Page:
Entomology in the Time of COVID-19 – Part 5: SARS-CoV-2, Cockroaches, and Our Best Practices


Entomologists estimate that there are about 4,400 species of cockroaches in the world. They, together with the termites (formerly order Isoptera), constitute the order Blattodea. Currently, there are at least 130 species of cockroaches in the Philippines. In nature, cockroaches perform important roles in nutrient cycling in forests, caves, and other ecosystems. They also serve as prey items for many insectivorous wildlife and as hosts of parasitic insects and mites. Many species also exhibit a great variety of forms, color, and behavior patterns.

The interesting life and diversity patterns of cockroaches, however, are often overshadowed by the few, mostly invasive species, about five or six in the Philippines, that have become domestic pests. They are not only a nuisance in the household (kitchen, dining area, toilets, etc.) but also a formidable and omnipresent scavenger in garbage dumps and canals. American cockroaches are acknowledged allergens that can trigger asthma.

Many common house cockroaches, most notably the American cockroach, Periplaneta americana (L.), are almost cosmopolitan species. P. americana was probably introduced accidentally the world over through early trade. In the Philippines, it is suggested that this most abhorred species arrived via commercial routes after the Spanish colonial rule.

The common house cockroach or American cockroach, Periplaneta americana, a mechanical carrier of many disease-causing microorganisms and viruses.
Photo credits: Cristian C. Lucañas

They are confirmed carriers of pathogenic coliforms and other bacteria including Salmonella as well as some viruses like the Polio virus (WHO, 1997). The manner of transmission is mechanical. As we have explained in the earlier parts of this series, in mechanical transmission, multiplication of the virus or any pathogen, for that matter, inside the body of the insect is not necessary. Aspects of the behavior of the insect play the major part in its potential as a mechanical carrier. Such behavioral aspects include those that are associated with foraging and feeding, as well as gregariousness and frequency of encounters with humans or places that humans visit or things that humans touch.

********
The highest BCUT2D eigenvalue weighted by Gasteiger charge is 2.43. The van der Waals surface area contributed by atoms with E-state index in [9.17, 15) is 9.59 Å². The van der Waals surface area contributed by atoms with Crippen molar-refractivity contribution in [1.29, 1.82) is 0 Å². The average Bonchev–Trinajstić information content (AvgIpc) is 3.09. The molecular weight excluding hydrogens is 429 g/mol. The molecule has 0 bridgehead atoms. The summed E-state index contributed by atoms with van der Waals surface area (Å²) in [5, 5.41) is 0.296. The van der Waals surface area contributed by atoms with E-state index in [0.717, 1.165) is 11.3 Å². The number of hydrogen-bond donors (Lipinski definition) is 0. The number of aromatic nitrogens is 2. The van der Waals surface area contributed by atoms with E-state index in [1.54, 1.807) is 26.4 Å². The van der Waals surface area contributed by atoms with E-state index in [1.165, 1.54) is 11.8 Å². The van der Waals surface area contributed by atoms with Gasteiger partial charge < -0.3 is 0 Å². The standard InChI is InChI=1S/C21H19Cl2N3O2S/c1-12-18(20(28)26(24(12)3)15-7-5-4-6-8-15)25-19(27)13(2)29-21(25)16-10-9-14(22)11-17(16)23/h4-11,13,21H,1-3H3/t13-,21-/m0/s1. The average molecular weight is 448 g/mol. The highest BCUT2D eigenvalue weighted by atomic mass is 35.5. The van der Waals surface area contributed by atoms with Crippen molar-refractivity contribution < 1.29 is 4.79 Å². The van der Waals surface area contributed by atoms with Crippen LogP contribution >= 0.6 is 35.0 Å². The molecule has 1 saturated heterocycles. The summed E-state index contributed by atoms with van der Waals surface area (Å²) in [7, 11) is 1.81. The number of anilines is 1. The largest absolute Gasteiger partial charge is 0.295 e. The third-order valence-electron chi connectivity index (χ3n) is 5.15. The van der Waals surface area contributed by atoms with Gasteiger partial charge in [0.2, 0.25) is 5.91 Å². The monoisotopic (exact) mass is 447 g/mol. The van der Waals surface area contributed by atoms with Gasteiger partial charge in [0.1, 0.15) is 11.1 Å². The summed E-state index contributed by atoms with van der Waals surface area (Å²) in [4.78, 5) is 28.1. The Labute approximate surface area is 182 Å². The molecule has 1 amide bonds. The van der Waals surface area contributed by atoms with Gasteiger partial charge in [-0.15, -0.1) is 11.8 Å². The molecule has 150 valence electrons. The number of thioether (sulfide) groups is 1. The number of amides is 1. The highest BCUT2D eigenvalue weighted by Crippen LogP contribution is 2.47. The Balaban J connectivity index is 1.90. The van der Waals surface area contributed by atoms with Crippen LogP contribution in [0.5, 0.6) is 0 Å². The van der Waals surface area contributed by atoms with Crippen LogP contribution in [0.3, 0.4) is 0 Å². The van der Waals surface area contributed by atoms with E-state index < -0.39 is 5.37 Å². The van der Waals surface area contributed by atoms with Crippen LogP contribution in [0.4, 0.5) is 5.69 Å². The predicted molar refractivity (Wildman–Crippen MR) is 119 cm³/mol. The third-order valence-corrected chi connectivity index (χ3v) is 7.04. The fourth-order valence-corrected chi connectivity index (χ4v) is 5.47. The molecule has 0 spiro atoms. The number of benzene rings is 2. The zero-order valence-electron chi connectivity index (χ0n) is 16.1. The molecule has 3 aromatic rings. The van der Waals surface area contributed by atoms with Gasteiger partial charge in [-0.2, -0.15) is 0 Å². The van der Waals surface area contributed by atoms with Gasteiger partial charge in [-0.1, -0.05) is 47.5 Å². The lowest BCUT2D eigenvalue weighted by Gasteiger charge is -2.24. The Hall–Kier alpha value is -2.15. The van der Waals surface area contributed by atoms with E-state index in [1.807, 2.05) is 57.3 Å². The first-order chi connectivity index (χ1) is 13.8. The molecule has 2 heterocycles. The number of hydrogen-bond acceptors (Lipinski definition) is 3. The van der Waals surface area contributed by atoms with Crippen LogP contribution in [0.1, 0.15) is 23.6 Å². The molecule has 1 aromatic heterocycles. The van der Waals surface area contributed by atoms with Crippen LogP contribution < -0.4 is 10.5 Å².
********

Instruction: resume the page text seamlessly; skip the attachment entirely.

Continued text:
Cockroaches have probably lived in close association with humans since the time when tribes or families also sought the safety of caves during the last Ice Age, roughly the Last Glacial Period that ended around 12,000 years ago. In modern times, pest cockroaches although mainly tropical in origin have also reached temperate regions and live in parts of houses and other buildings where it is warm, moist and abundant with food. They are gregarious, that is they live in groups. They are nocturnal, meaning they are active at night for the most part of their lives but hide during the day in cracks or crevices in walls, food cabinets and cupboards, under kitchen sinks, and secure spaces in toilets, canals, drains and sewer systems. Garbage or rubbish bins, unwashed dishes, pots, pans, and utensils, even dining tables and work areas are, likewise, favorite foraging areas for cockroaches.